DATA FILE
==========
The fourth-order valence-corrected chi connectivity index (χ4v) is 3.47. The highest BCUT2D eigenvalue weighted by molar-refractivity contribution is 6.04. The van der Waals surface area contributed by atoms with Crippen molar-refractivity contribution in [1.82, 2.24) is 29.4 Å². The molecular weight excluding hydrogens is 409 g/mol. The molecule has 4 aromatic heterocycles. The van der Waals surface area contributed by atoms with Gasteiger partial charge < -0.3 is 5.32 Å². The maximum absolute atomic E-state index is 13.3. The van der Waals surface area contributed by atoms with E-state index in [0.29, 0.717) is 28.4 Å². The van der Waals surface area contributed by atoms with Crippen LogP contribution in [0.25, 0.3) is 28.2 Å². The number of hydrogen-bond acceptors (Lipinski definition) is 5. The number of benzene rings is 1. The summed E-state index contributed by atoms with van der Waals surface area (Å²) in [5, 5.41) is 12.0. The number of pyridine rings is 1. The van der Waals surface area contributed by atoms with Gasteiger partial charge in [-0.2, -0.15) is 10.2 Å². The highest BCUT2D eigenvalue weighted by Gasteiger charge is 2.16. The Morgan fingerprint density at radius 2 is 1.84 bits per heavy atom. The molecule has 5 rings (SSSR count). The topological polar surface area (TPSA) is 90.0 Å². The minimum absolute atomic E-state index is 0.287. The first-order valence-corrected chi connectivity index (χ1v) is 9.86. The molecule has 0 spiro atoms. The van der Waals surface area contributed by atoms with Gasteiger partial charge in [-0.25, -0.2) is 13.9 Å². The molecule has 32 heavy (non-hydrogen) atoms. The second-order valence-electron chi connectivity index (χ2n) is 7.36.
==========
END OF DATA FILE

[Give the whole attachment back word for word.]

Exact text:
The fourth-order valence-corrected chi connectivity index (χ4v) is 3.47. The highest BCUT2D eigenvalue weighted by molar-refractivity contribution is 6.04. The van der Waals surface area contributed by atoms with Crippen molar-refractivity contribution in [1.82, 2.24) is 29.4 Å². The molecular weight excluding hydrogens is 409 g/mol. The molecule has 4 aromatic heterocycles. The van der Waals surface area contributed by atoms with Gasteiger partial charge < -0.3 is 5.32 Å². The maximum absolute atomic E-state index is 13.3. The van der Waals surface area contributed by atoms with E-state index in [0.29, 0.717) is 28.4 Å². The van der Waals surface area contributed by atoms with Crippen LogP contribution in [0.25, 0.3) is 28.2 Å². The number of hydrogen-bond acceptors (Lipinski definition) is 5. The number of benzene rings is 1. The summed E-state index contributed by atoms with van der Waals surface area (Å²) in [5, 5.41) is 12.0. The number of pyridine rings is 1. The van der Waals surface area contributed by atoms with Gasteiger partial charge in [-0.2, -0.15) is 10.2 Å². The highest BCUT2D eigenvalue weighted by Gasteiger charge is 2.16. The Morgan fingerprint density at radius 2 is 1.84 bits per heavy atom. The molecule has 5 rings (SSSR count). The topological polar surface area (TPSA) is 90.0 Å². The minimum absolute atomic E-state index is 0.287. The first-order valence-corrected chi connectivity index (χ1v) is 9.86. The molecule has 0 spiro atoms. The van der Waals surface area contributed by atoms with Gasteiger partial charge in [-0.25, -0.2) is 13.9 Å². The molecule has 32 heavy (non-hydrogen) atoms. The second-order valence-electron chi connectivity index (χ2n) is 7.36.